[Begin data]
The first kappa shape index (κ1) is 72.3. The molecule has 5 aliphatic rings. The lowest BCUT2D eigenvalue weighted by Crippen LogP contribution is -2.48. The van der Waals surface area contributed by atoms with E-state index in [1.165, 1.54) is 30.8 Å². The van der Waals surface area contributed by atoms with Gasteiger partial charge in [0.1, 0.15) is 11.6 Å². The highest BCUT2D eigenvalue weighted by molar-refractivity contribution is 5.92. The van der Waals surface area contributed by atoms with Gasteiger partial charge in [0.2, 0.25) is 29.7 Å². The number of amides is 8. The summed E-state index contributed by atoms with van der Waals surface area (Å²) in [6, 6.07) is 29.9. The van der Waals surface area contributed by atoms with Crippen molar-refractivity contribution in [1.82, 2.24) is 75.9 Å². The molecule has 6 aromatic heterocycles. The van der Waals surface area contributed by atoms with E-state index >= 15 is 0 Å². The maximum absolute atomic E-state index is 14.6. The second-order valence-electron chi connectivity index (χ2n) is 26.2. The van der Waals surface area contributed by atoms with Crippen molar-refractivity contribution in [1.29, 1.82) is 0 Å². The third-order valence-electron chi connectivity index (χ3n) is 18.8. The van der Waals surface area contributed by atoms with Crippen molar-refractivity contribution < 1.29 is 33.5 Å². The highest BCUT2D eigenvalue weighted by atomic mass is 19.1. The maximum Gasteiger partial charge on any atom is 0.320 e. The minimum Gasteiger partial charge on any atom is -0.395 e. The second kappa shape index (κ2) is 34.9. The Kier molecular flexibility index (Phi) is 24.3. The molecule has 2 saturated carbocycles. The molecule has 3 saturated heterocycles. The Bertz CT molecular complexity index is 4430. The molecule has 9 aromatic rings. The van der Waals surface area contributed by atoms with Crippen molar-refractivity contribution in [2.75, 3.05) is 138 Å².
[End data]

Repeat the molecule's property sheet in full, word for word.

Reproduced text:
The first kappa shape index (κ1) is 72.3. The molecule has 5 aliphatic rings. The lowest BCUT2D eigenvalue weighted by Crippen LogP contribution is -2.48. The van der Waals surface area contributed by atoms with E-state index in [1.165, 1.54) is 30.8 Å². The van der Waals surface area contributed by atoms with Gasteiger partial charge in [0.1, 0.15) is 11.6 Å². The highest BCUT2D eigenvalue weighted by molar-refractivity contribution is 5.92. The van der Waals surface area contributed by atoms with Gasteiger partial charge in [0.2, 0.25) is 29.7 Å². The number of amides is 8. The summed E-state index contributed by atoms with van der Waals surface area (Å²) in [6, 6.07) is 29.9. The van der Waals surface area contributed by atoms with Crippen molar-refractivity contribution in [1.82, 2.24) is 75.9 Å². The molecule has 6 aromatic heterocycles. The van der Waals surface area contributed by atoms with E-state index >= 15 is 0 Å². The maximum absolute atomic E-state index is 14.6. The second-order valence-electron chi connectivity index (χ2n) is 26.2. The van der Waals surface area contributed by atoms with Crippen molar-refractivity contribution in [1.29, 1.82) is 0 Å². The third-order valence-electron chi connectivity index (χ3n) is 18.8. The van der Waals surface area contributed by atoms with Crippen molar-refractivity contribution < 1.29 is 33.5 Å². The highest BCUT2D eigenvalue weighted by atomic mass is 19.1. The maximum Gasteiger partial charge on any atom is 0.320 e. The minimum Gasteiger partial charge on any atom is -0.395 e. The second kappa shape index (κ2) is 34.9. The Kier molecular flexibility index (Phi) is 24.3. The molecule has 2 saturated carbocycles. The molecule has 3 saturated heterocycles. The Bertz CT molecular complexity index is 4430. The molecule has 9 aromatic rings. The van der Waals surface area contributed by atoms with Crippen molar-refractivity contribution in [2.75, 3.05) is 138 Å².